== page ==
The renowned Stockholm City Hall.
How can Swedes make a political venue so elegant?
The Blue Hall is where the Nobel Prize Banquet is held every year on December, 10.
Take the windows for example. There are various designs of shapes and patterns.
It feels more like an art museum than a city hall.
The Golden Hall is named after the decorative mosaics made of more than 18 million glass and gold pieces. On the center of the wall is the Queen of Lake Maelaren, which represents Stockholm being honored by the East and the West.
I capture a super romantic image outside the city hall!
The outdoor market outside the Old Haymarket: Most stands are run by immigrants.
The indoor market is chic. Each of the vendors has his/her distinctive style.
This is a feast for the eyes!
There's something to see even on the dining table!
Drottningham Palace is also known as the Swedish Versailles. It was originally built in the late 16th century. It served as a summer residence for the Swedish royal family during most of the 18th century. Now it is the private residence of the royal family.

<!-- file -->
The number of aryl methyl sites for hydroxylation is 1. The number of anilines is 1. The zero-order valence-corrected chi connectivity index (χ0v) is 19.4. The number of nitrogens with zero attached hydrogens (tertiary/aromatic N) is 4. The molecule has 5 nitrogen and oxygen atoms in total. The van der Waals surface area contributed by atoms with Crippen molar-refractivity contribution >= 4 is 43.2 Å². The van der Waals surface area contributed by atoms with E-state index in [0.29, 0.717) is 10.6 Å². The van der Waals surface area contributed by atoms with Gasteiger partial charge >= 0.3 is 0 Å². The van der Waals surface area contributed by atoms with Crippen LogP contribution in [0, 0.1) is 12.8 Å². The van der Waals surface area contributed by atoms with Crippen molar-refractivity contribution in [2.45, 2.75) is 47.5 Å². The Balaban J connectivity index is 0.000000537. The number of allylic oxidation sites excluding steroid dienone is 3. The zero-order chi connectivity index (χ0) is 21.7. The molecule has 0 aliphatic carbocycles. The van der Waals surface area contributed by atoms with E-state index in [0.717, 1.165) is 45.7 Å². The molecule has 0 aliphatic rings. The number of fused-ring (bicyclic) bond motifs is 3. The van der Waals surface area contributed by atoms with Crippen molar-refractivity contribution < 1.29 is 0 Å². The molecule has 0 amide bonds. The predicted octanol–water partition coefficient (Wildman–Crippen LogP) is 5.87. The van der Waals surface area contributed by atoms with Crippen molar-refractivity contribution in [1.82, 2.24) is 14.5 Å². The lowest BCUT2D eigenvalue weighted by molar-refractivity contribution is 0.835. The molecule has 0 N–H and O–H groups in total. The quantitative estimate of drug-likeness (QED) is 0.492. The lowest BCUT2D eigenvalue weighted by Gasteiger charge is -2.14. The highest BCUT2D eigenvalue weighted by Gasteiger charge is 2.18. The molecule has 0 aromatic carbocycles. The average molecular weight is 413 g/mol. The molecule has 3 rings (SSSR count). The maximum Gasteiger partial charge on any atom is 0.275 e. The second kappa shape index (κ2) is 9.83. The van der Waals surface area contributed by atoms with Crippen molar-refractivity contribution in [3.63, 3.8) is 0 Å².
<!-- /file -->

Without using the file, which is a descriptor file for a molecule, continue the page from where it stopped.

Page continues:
The baroque garden outside the palace.
The garden is surrounded by the woods.
I am intrigued by an exhibition in the palace, which introduces the plants grown in the orangery in the past.
The first orangery at Drottningham was a simple hothouse. The erection in 1714 of a larger orangery in stone made it possible to accommodate a greater variety of exotic plants.
I find the exhibition to be cool in that even the fragrances of plants are provided to enhance the visitor's olfactory experience.
I wonder what Stockholm is like in winter?